Composition & Framing Can Help You Tell Great Stories with Your Cinematography. Here’s How
Effectively telling a story through cinematographic choices can seem intimidating if you’re just starting out. Luckily, if you know the basics of composition and framing, telling great visual stories becomes significantly more attainable.
Simon Cade of DSLRguide recently put together a fantastic tutorial (and blog post) that focuses on how you can use composition to tell better visual stories. Not only does he provide good visual examples for everything that he’s talking about, but he gives some excellent insights into how and why to use each of these techniques. Check out the tutorial below.
While most of these concepts are ones that we’ve talked about extensively on this site (contrast, composition, framing), it’s really helpful for aspiring cinematographers to be able to see them all explained and demonstrated in one video. Internalizing all of these concepts allows us to build a toolkit that we can easily apply to whatever we’re working on.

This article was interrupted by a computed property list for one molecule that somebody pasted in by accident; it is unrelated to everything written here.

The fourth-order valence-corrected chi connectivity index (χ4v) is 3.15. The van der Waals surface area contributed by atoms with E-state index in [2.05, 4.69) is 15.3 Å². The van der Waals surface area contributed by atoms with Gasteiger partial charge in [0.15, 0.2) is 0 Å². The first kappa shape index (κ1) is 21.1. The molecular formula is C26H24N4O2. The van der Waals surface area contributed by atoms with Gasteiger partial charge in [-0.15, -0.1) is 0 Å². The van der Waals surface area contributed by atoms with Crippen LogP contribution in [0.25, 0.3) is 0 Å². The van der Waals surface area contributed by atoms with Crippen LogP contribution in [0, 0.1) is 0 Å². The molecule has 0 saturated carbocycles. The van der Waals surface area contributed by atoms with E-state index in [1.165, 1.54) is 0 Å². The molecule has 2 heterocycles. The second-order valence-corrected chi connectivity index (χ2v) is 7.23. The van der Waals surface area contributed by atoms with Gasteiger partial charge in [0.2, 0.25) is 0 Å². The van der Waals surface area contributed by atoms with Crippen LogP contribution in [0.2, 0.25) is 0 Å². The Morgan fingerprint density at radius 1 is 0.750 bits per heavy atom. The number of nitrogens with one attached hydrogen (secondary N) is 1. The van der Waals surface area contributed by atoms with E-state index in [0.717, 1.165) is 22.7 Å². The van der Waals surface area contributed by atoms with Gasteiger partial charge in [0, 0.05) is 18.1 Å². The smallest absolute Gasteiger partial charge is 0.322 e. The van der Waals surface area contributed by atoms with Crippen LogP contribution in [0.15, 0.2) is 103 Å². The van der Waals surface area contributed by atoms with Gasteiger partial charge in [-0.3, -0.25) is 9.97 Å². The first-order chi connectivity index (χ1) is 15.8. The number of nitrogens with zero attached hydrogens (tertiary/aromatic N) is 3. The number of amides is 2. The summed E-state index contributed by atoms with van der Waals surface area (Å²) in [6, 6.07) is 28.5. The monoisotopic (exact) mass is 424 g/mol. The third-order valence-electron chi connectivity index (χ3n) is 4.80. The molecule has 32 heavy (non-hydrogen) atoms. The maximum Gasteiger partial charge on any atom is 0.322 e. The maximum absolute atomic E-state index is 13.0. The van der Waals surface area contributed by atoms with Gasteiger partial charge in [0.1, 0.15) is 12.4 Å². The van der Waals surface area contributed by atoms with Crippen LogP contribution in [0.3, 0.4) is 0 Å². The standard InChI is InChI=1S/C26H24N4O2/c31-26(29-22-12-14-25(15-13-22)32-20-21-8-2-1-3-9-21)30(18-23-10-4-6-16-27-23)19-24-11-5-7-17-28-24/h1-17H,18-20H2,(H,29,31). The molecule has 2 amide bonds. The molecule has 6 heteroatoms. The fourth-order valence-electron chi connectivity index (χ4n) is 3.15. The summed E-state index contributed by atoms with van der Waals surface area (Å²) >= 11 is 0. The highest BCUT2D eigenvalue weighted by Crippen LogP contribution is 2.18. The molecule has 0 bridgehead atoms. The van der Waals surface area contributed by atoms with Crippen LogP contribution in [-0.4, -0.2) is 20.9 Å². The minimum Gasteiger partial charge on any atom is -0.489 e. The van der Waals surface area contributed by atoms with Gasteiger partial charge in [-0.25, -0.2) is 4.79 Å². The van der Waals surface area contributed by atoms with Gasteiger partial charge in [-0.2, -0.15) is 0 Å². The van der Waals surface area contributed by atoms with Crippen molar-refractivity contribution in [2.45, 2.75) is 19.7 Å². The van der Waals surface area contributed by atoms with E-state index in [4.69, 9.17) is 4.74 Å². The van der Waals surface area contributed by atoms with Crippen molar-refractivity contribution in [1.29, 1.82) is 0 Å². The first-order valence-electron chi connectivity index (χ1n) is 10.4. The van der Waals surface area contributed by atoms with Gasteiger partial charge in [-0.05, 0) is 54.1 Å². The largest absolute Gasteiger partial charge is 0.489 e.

One of the key pieces of information that was only briefly touched upon in this video, however, is that storytelling through cinematography is essentially the art of visually depicting change. If your characters go through a major change during the script, let the your cinematographic choices reflect that change. Let’s say that a character starts out timid, shy, terrified of the world around him. You could start with framings that minimize character size while emphasizing and enlarging the environment around him. Wide angle lenses are fantastic for this purpose. Then, as the story progresses and the character becomes more confident, your framings and lens choice begin to mimic that change. Instead of wide angles, you choose longer focal lengths that isolate your character from his foreground and background, and frame him so that he is larger or equal in the frame than the other characters around him.
The other key insight from this video is that none of these rules, if you even want to call them that, are set in stone. As we’ve seen, rules are meant to be broken, and in fact, many of our greatest filmmakers disregarded these conventions in their own work. The important thing is that you make informed cinematography choices based on what’s happening in your story and what your characters are experiencing emotionally.
What are some of your tips and tricks for visual storytelling with composition and framing? Let us know down in the comments!